Clean, Healthy, Sustainable Neighborhoods
Increases capacity in the Head Start program for family support systems, increases programming at Oakland’s four Senior Centers, and expands in-home support services to 50 more low-income seniors.
Adds $1.6 million to curtail blight and pick up illegal dumping.
Institutionalizes Free Dump Days (formerly the Bulky Block Party pilot), that allow Oaklanders to dispose of large, unwanted items for free on the last Saturday of every month.
Increases Department of Transportation staffing to deliver more infrastructure improvements to underserved areas and enhance traffic and pedestrian safety, especially in high-injury corridors.
Addressing our current and future needs would not have been possible this year without the one-time infusion of $192 million Oakland was granted from the Federal American Rescue Plan Act (“ARPA”). In April, the City Council allocated $58.5 million of these one-time funds for use in the current fiscal year. This budget allocates the remaining $133.5 million as part of the solution to close the $274 million baseline budget shortfall.
Development of this two-year budget began with a statistically valid community survey representing the full diversity of Oakland’s adult population. Some top findings from that poll were:
50% ranked homelessness or housing costs as the top issue they would like to see prioritized in the City’s budget.
Views of funding for police are complex. While 23% ranked making cuts to police services as their first choice of 8 options for addressing budget shortfalls, 78% want the same or more police patrolling neighborhoods and responding to 911 calls. One area of agreement is 58% would prioritize police no longer having to respond to nonviolent situations with those suffering from mental illness.
Key Challenges & Risks
The ARPA funds and our Rainy Day policy have shielded Oakland from experiencing massive service cuts in order to balance its budget, however, they are stop-gap measures that require judicious investment. Even with the ARPA funds, our City financial resources may face additional challenges in the near future, given that the structural operating budget deficits Oakland has experienced in the past remain. This budget reflects Oakland values to take care of our most vulnerable residents immediately AND it builds towards a stronger future for all Oaklanders.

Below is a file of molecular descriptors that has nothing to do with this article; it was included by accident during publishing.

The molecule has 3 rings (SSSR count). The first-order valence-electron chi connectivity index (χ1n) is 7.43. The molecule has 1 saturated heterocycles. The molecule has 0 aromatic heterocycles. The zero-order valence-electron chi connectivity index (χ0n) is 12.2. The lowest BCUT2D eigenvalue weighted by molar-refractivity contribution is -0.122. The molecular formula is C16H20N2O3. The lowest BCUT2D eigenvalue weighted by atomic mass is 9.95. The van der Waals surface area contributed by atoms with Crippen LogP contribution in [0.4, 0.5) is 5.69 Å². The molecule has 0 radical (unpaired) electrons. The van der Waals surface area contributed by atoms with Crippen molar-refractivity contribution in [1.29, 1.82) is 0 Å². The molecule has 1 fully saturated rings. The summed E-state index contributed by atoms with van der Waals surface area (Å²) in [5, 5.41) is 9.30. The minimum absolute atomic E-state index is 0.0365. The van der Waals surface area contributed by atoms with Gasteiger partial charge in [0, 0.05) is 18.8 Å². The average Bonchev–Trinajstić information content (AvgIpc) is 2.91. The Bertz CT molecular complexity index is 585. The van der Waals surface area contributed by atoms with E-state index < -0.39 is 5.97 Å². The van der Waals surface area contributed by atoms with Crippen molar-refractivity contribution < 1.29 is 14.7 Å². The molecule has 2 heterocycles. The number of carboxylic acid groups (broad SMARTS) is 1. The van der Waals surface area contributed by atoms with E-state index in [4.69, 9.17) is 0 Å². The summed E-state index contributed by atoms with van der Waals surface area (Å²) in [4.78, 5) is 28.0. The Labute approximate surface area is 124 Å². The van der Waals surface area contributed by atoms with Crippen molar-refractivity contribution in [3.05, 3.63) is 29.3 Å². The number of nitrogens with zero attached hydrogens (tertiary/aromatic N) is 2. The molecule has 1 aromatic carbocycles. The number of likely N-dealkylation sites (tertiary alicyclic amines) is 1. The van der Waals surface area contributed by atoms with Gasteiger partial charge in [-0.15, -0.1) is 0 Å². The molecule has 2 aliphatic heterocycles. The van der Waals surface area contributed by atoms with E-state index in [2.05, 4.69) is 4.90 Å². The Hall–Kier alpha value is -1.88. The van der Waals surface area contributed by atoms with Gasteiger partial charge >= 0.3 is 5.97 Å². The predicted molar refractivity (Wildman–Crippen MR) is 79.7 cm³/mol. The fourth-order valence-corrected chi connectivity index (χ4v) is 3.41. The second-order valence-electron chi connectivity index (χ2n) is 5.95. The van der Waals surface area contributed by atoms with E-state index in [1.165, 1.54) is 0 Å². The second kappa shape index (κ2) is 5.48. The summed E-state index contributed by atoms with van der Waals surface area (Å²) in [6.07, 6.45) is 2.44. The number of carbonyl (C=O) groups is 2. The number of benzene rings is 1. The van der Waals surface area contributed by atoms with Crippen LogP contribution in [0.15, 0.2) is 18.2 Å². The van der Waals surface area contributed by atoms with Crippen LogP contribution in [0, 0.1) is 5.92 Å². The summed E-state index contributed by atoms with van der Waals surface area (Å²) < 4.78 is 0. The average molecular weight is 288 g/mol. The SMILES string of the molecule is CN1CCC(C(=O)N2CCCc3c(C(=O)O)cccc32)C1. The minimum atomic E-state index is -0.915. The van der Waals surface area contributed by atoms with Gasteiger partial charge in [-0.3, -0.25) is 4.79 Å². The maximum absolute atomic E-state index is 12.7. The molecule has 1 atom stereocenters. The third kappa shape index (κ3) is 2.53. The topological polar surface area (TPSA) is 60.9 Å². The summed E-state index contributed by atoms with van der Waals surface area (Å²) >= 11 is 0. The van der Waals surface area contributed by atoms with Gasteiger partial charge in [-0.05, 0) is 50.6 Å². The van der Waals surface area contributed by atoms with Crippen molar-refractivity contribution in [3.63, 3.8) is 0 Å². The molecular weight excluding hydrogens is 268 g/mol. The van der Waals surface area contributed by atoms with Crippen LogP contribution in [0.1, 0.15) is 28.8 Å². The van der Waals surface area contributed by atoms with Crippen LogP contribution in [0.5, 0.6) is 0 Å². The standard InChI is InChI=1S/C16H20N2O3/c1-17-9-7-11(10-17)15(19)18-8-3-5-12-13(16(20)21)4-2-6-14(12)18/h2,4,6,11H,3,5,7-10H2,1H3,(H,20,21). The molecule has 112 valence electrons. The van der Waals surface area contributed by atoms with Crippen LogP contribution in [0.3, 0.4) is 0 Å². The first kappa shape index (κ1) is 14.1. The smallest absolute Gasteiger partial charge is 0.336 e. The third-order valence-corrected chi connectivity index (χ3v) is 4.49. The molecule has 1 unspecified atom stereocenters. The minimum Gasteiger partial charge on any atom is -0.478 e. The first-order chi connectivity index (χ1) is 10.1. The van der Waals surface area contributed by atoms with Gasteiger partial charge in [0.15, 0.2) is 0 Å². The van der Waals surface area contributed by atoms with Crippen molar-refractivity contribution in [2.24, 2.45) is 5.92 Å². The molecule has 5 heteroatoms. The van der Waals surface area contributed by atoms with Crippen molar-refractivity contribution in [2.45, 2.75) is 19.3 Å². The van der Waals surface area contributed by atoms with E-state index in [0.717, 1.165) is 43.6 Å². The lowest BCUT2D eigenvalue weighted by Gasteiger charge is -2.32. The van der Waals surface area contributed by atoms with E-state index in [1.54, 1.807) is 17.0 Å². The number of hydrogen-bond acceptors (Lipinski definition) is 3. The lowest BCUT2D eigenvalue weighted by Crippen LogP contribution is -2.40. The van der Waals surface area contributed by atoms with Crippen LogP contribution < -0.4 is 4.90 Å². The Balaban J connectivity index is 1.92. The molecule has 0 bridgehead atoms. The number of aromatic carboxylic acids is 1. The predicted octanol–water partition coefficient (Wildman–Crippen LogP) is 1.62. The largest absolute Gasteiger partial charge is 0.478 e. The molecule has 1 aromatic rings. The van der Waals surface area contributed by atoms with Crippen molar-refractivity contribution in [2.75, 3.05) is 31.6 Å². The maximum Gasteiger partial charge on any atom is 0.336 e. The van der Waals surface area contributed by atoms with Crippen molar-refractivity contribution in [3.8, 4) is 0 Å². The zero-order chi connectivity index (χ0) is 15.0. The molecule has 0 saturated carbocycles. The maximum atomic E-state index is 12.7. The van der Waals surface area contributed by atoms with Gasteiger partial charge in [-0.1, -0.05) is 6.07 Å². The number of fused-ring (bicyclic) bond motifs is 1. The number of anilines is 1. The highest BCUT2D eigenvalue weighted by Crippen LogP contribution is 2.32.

If there is one thing we have learned over the last year, we must be prepared for unexpected crises to arise that could put us in financially untenable positions long term. To accommodate the demand to restore services and protect City jobs, this budget does not replenish the City’s Rainy Day fund or fully fund basic services with on-going funds; the City therefore remains in a precarious financial position as it enters into this recovery period. Our structurally constrained resources require that we invest carefully in what we know works and what our already stretched-thin organization can reasonably absorb, while also keeping an eye on the overall spending so that the City does not endanger its own climb out of this crisis.
“We are proud of the hard work our committed, talented, and courageous public servants did this past year to respond to the extraordinary circumstances of the pandemic. We owe it to them to keep focused on the core responsibilities of city government, work within our organizational and financial capabilities, all the while safeguarding the long-term future health of the beautiful city, we are so proud to serve — Oakland, California,” said Mayor Schaaf.
This FY 2021-23 Proposed Policy Budget will be presented to the City Council on May 10, 2021, and a robust schedule of community forums and City Council hearings will be held prior to final adoption by June 30, 2021.
Post based on press release sent to Zennie62Media from The City of Oakland.